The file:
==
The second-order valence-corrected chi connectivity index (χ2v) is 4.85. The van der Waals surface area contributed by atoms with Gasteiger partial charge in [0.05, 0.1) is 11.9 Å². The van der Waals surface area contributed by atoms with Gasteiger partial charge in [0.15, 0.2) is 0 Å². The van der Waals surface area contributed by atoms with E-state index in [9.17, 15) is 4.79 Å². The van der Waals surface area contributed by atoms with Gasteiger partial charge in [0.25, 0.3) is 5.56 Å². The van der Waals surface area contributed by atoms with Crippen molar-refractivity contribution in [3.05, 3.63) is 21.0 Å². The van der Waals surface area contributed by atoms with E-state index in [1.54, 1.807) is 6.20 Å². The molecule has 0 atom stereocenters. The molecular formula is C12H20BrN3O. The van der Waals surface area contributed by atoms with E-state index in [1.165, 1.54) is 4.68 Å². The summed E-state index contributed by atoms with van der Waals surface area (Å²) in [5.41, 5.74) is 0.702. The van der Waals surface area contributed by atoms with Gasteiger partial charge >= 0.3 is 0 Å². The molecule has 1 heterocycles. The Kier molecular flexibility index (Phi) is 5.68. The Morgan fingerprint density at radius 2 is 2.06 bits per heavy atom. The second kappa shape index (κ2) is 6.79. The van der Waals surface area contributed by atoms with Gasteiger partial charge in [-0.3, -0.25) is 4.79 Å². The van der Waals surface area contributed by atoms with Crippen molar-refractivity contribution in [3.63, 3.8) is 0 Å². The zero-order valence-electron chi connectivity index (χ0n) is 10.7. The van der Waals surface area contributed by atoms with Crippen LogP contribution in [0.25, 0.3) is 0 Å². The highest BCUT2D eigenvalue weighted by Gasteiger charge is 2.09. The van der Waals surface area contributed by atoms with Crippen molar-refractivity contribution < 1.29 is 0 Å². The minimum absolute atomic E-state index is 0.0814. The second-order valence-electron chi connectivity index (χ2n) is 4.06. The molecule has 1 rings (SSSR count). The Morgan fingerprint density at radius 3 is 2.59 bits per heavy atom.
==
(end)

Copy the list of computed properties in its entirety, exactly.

The second-order valence-corrected chi connectivity index (χ2v) is 4.85. The van der Waals surface area contributed by atoms with Gasteiger partial charge in [0.05, 0.1) is 11.9 Å². The van der Waals surface area contributed by atoms with Gasteiger partial charge in [0.15, 0.2) is 0 Å². The van der Waals surface area contributed by atoms with E-state index in [9.17, 15) is 4.79 Å². The van der Waals surface area contributed by atoms with Gasteiger partial charge in [0.25, 0.3) is 5.56 Å². The van der Waals surface area contributed by atoms with Crippen molar-refractivity contribution in [3.05, 3.63) is 21.0 Å². The van der Waals surface area contributed by atoms with E-state index in [1.54, 1.807) is 6.20 Å². The molecule has 0 atom stereocenters. The molecular formula is C12H20BrN3O. The van der Waals surface area contributed by atoms with E-state index in [1.165, 1.54) is 4.68 Å². The summed E-state index contributed by atoms with van der Waals surface area (Å²) in [5.41, 5.74) is 0.702. The van der Waals surface area contributed by atoms with Gasteiger partial charge >= 0.3 is 0 Å². The molecule has 1 heterocycles. The Kier molecular flexibility index (Phi) is 5.68. The Morgan fingerprint density at radius 2 is 2.06 bits per heavy atom. The second kappa shape index (κ2) is 6.79. The van der Waals surface area contributed by atoms with Gasteiger partial charge in [-0.3, -0.25) is 4.79 Å². The van der Waals surface area contributed by atoms with Crippen molar-refractivity contribution in [3.63, 3.8) is 0 Å². The zero-order valence-electron chi connectivity index (χ0n) is 10.7. The van der Waals surface area contributed by atoms with Crippen LogP contribution in [0.25, 0.3) is 0 Å². The highest BCUT2D eigenvalue weighted by Gasteiger charge is 2.09. The van der Waals surface area contributed by atoms with Crippen molar-refractivity contribution < 1.29 is 0 Å². The minimum absolute atomic E-state index is 0.0814. The second-order valence-electron chi connectivity index (χ2n) is 4.06. The molecule has 1 rings (SSSR count). The Morgan fingerprint density at radius 3 is 2.59 bits per heavy atom.